This is clearly stated on p. 549, where it says, "the determinatives that function as degree modifiers are illustrated in ," and then gives [37x] He seemed [all confused].
Note that the x in [37x] is the Roman numeral, which is to say that all is one of 10 determinatives—it's the last example—to function as a degree modifier. The category of determinatives is small, comprising 35 or so members (depending on how you count and excluding the cardinal numerals). In other words, a sizable minority of determinatives have this function. Now, you could posit adverb counterparts for each of them, as B&T do, or you could just say that this is one of a number of functions that determinatives can take on.
Of course, if you regularly fail to distinguish between category and function, you might assume that determinatives function only as determiners and overlook the generalization that a clear category-function distinction allows you to capture.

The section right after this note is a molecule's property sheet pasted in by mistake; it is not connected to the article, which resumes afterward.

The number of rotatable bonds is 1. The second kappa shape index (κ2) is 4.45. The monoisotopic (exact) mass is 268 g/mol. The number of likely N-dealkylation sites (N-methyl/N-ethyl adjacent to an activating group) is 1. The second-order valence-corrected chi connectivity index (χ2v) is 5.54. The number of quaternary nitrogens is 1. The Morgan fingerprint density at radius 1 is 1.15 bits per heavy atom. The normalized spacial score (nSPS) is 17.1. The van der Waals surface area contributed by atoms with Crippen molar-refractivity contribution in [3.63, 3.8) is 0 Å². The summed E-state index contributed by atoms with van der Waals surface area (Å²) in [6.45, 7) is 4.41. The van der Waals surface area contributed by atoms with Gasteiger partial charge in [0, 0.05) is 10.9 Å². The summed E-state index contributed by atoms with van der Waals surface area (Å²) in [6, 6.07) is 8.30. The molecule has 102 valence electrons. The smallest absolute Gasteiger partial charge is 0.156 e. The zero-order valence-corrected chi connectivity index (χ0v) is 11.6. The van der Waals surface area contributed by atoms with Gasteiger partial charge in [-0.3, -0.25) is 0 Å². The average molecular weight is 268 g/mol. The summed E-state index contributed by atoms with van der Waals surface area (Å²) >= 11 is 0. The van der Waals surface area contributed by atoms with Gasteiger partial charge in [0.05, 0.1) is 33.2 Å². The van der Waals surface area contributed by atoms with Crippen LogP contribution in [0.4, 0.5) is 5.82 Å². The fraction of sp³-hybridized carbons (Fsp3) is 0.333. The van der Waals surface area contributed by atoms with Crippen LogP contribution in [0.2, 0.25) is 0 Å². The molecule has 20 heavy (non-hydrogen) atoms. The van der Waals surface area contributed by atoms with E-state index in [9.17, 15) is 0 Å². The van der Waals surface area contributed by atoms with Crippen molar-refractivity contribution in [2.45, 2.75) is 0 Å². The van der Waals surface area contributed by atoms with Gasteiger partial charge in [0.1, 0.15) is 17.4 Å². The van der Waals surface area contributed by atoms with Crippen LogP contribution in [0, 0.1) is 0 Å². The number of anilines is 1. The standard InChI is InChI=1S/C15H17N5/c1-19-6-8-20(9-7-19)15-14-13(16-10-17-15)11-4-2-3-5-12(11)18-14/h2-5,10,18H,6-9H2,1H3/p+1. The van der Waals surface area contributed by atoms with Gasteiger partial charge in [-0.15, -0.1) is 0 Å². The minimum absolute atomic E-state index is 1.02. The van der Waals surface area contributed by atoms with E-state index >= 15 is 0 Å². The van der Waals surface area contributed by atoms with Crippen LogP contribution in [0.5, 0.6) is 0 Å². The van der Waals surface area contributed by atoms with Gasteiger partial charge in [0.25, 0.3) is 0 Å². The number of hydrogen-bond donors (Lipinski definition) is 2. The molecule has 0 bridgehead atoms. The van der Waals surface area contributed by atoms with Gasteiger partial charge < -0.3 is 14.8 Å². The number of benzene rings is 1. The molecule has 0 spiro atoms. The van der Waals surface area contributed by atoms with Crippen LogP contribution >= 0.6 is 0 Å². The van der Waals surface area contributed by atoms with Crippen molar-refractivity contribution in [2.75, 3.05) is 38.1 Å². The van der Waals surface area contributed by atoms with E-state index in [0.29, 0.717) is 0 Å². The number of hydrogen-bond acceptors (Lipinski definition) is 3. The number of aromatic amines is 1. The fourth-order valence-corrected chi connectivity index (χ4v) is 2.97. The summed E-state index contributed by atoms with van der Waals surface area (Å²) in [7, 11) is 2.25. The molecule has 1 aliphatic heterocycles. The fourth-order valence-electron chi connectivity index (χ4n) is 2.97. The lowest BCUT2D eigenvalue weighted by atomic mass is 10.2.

At any rate, either B&T didn't read the parts of CGEL that they cite, or perhaps they didn't understand it because they had some preconceived notion of what could function as a modifier. Or maybe the devil made them do it.
Buchstaller, I., & Traugott, E. C. (2006). The lady was al demonyak: historical aspects of Adverb all. English Language and Linguistics, 10(2), 345–370. doi:10.1017/S136067430600195X
†B&T gloss demonyak as "possessed by the devil" so al demonyak would translate so something like "all possessed" or "completely possessed".